WASHINGTON – The House of Representatives on Monday held its first ever debate over U.S. military engagement in the civil war raging in Yemen and passed a non-binding resolution calling on engaged parties to wage the conflict humanely and work toward bringing it to an end.
The resolution condemns Iran’s role in the war. It calls on Saudi Arabia to not bomb schools, hospitals or other targets on its no-strike list — as it has — and to broadly improve targeting.
The U.S. is supporting a Saudi Arabia-led coalition in the conflict, with intelligence, aerial refueling and the sale of weapons. Saudi Arabia is backing supporters of ousted President Abd-Rabbu Mansour Hadi against rebels called the Houthis, who are backed by Iran and allied with militants supporting former president Ali Abdullah Saleh.
The House resolution explicitly states that the war authorizations passed after the Sept. 11, 2001 terror attacks and that passed before the 2003 invasion of Iraq do not extend to the Yemeni civil war.
The resolution does not address whether U.S. support for the Saudi-led coalition in the conflict triggers the 1973 War Powers Resolution, a point that lawmakers are split over.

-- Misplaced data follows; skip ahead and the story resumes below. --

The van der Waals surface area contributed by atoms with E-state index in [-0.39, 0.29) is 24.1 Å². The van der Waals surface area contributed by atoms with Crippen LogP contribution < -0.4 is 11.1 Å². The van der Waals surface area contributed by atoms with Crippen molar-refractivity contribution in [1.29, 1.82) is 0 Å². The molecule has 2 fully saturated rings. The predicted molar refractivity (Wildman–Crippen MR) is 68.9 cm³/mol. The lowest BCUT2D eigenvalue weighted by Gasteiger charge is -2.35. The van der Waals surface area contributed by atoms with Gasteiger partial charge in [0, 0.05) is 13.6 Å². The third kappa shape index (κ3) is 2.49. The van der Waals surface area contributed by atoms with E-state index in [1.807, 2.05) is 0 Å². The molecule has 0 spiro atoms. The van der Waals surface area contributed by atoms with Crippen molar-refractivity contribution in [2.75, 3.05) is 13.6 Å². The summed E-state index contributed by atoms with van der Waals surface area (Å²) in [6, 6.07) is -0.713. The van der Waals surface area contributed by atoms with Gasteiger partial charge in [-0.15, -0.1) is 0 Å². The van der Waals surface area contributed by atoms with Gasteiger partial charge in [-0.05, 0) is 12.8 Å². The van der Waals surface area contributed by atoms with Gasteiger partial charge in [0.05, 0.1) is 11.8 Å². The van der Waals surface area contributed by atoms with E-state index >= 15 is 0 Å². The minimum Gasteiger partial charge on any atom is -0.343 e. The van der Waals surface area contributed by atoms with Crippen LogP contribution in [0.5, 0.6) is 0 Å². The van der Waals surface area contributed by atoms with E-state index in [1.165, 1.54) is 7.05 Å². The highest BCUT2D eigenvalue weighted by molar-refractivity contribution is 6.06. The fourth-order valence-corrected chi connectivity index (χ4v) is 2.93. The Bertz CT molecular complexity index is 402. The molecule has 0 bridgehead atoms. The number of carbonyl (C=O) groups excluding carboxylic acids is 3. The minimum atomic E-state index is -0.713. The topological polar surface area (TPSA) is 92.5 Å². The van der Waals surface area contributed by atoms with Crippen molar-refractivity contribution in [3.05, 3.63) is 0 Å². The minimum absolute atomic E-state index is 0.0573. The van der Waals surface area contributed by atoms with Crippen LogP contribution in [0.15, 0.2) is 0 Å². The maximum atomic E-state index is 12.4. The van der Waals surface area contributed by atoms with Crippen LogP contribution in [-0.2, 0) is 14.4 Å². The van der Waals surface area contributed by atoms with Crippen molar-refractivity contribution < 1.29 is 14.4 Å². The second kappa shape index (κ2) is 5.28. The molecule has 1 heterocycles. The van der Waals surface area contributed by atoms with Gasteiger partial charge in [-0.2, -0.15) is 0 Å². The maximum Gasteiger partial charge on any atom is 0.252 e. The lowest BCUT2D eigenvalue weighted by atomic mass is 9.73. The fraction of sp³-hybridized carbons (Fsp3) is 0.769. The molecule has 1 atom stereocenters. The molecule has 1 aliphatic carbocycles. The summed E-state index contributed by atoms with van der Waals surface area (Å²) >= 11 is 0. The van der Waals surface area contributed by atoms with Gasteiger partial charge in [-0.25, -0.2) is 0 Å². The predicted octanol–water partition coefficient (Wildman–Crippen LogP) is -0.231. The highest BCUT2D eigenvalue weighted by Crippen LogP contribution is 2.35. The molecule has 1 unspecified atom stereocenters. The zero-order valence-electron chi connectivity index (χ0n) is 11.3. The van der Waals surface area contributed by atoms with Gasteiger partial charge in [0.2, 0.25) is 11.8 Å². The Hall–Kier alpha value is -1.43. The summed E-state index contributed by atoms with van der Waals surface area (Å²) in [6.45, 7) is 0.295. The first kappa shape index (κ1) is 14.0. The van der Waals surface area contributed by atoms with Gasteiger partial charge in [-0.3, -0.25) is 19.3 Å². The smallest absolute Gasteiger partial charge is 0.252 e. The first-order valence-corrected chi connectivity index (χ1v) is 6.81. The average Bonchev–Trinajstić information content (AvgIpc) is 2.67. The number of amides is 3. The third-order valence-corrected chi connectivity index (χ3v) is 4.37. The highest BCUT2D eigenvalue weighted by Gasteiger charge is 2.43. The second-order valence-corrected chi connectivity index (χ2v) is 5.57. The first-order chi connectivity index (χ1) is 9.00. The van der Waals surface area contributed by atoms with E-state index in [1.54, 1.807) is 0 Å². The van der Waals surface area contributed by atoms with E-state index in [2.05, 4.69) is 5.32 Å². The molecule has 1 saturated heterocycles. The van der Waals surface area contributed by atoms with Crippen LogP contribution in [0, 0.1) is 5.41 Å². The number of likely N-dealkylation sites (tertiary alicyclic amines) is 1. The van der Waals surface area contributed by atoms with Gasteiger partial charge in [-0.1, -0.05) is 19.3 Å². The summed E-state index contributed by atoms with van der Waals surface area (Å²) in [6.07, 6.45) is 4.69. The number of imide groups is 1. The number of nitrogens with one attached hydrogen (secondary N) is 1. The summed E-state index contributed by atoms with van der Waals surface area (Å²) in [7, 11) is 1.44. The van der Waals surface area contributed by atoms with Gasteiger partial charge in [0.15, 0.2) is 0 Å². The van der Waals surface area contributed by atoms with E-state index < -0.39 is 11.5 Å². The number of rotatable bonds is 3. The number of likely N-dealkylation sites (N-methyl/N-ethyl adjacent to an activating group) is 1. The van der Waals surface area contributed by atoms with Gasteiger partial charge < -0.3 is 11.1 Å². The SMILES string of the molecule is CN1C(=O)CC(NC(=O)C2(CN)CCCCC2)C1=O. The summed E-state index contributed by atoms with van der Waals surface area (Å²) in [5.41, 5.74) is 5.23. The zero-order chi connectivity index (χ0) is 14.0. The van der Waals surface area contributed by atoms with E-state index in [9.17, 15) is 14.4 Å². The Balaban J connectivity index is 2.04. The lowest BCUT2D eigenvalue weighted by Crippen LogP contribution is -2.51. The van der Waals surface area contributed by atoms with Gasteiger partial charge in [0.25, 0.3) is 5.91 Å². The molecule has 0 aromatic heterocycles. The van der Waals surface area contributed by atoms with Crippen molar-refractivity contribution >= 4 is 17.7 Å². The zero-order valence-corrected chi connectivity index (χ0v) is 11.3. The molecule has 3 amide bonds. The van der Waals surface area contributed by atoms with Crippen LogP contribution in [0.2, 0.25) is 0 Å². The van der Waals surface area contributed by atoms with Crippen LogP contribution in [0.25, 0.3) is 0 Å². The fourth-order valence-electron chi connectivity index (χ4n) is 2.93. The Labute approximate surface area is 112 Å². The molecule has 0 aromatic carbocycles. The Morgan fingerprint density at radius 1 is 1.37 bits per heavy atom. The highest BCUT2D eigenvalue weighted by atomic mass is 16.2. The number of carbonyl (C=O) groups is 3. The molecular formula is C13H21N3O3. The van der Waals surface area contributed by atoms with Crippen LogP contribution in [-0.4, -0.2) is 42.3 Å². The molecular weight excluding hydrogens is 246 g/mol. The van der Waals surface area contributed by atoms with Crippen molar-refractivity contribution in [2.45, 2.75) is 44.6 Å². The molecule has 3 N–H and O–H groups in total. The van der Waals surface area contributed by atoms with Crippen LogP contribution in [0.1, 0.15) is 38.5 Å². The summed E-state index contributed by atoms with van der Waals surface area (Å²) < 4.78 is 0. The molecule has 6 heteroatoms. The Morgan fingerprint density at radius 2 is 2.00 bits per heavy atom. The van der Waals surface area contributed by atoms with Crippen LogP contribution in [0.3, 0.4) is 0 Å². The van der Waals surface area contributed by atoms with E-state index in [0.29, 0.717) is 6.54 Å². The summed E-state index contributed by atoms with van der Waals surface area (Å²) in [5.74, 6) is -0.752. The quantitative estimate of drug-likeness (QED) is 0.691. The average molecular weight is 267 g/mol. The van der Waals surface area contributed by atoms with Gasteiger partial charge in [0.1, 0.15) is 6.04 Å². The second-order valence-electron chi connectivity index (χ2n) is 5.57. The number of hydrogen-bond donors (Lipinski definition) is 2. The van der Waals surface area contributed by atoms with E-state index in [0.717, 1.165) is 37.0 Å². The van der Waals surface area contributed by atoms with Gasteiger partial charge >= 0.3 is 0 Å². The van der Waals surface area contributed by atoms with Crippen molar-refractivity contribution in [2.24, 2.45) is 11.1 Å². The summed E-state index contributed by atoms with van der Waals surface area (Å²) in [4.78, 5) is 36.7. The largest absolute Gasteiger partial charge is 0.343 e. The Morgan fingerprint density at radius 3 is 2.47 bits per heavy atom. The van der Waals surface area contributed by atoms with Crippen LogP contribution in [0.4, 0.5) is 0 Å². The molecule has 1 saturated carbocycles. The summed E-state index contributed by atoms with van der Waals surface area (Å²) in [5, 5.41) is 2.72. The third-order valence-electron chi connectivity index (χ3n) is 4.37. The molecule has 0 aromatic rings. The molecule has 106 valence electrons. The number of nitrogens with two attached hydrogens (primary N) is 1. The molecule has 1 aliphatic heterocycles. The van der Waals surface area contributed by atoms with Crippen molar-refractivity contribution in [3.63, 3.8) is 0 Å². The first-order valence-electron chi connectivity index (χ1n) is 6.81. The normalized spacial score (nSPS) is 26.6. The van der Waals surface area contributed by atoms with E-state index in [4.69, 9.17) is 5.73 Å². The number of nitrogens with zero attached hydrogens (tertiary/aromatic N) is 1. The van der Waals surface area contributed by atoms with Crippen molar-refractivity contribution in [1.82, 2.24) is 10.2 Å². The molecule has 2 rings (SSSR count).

“What our military is not authorized to do is assist the Saudi Arabian regime in fighting the Houthis,” Rep. Ro Khanna (D-Calif.) said from the House floor. “In many cases, the Saudis have aligned with al-Qaeda to fight the Houthis undermining our very counterterrorism operations.”
Khanna co-sponsored the resolution with Rep. Jim McGovern (D-Mass.).
Rep. Ed Royce (R-Calif.) called the resolution a bipartisan win and an improvement upon the initially proposed resolution, which made no mention of Iran and stated that “the United States Armed Forces have been involved in hostilities between Saudi-led forces and the Houthi-Saleh alliance.”
“Though the United States provides logistics to out Saudi partners in the region, United States forces are not conducting hostilities against Houthi forces in Yemen,” Royce said from the House floor, including that his position does not mean the conflict is “immune from our scrutiny.”
Other lawmakers lamented the cost of the U.S. role in the conflict and U.S. complicity in Saudi atrocities.
The conflict in Yemen has destroyed the nation’s health, water and sanitation systems, and helped fuel one of the largest cholera outbreaks in the past 50 years. On top of access challenges driven by conflict, a blockade on the country by a Saudi-led military coalition has humanitarian groups nervous that aid won’t reach some two-thirds of the population considered to be food insecure.
Royce said the resolution is meant to pressure the “Saudis to take those steps to reopen access to those ports” and to get the Houthis to respect the neutrality of aid.
The conflict began in 2015 when the Houthis took over Yemen’s capital of Sana’a and the Yemeni government.